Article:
Consider this: Since your knees are the most crucial joint in your legs, their stability and overall strength contribute to smooth-running gams that will, well, take you anywhere you need to go.
To put it another way: According to Jeff Brannigan, program director at Stretch*d in New York, a stable knee is one in which all ligaments and associated muscle groups are intact, healthy, and solid enough to sustain body weight through movements and exercise.
Your knees, more than any other joint in your body, need the most stability because you use them for almost every move you take, making them the most vulnerable to injury. The knee is already prone to damage, but when the joint’s integrity is weakened, the likelihood of injury increases dramatically.
Not that all motions are equally taxing on the knees. Brannigan points out that when the knee moves in non-natural planes of motion, it is susceptible. For example, when you’re walking, but not so much when you’re going side to side.
During activities that involve a lot of lateral or side-to-side movement, the knee is especially vulnerable. The joint flexes, or bends, and stretches naturally, but rotation is limited.
Walking and running, for example, are more natural than sports like soccer or basketball, which entail a lot of rapid bursts of movement and cutting back and forth on the field or court. That’s why you learn of so many professional athletes suffering from knee injuries.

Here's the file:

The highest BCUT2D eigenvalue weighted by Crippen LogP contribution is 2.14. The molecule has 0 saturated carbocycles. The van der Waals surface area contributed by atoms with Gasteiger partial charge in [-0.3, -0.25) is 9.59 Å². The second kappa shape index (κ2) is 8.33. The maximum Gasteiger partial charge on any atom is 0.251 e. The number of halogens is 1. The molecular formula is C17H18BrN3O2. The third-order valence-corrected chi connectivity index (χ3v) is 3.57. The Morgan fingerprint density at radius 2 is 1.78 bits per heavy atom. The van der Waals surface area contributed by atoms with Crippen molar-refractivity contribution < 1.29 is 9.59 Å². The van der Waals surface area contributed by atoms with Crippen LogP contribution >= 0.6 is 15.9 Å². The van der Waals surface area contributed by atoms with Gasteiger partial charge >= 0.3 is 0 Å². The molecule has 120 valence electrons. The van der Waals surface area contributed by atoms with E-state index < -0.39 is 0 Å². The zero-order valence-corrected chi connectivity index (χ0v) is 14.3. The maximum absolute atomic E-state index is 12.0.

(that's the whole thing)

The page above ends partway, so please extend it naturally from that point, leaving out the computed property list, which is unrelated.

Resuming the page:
However, there are some things you can do to ensure that your knee joints are prepared and ready to move—Brannigan recommends starting with easy, fundamental movements.
Before progressing to more advanced exercises, it’s good to start with fundamental exercises that can support the joint structurally. Continue scrolling to see what you can do.
How to improve your knee stability
1. Knee extension
All you have to do is sit on an elevated surface with your knees at the edge and your legs hanging down. Then literally straighten the knee from its bent position. If you’ve mastered that, consider adding weight or resistance—but start with a manageable weight to avoid overworking the joint.
It’s a good idea to isolate the vastus medialis in the lower quadriceps. The muscle here should feel thick and strong if you stretch the knee straight and keep the position.
2. Single-leg balance
Begin by standing on one leg and maintaining for 30 to 60 seconds; if that’s too difficult, use a cushion or a Bosu ball at the gym. The foot’s weakness can help strengthen muscles in the foot, ankle, and lower leg, which will help provide a more substantial base for the knee; you can increase the difficulty by carrying a lightweight with your hand.
3. Single-leg step up
A stair or other kind of platform at your side is needed for this exercise. Place your closer foot on the platform and raise your body weight with that leg. Make sure it’s at a comfortable height so you can stand upright, which will strengthen your leg muscles while still supporting your knee. You can also increase the resistance by adding weights to your sides.
For more in-depth study and advanced exercise to generally improve your knee health, we recommend that you read our article on knee strengthening exercises.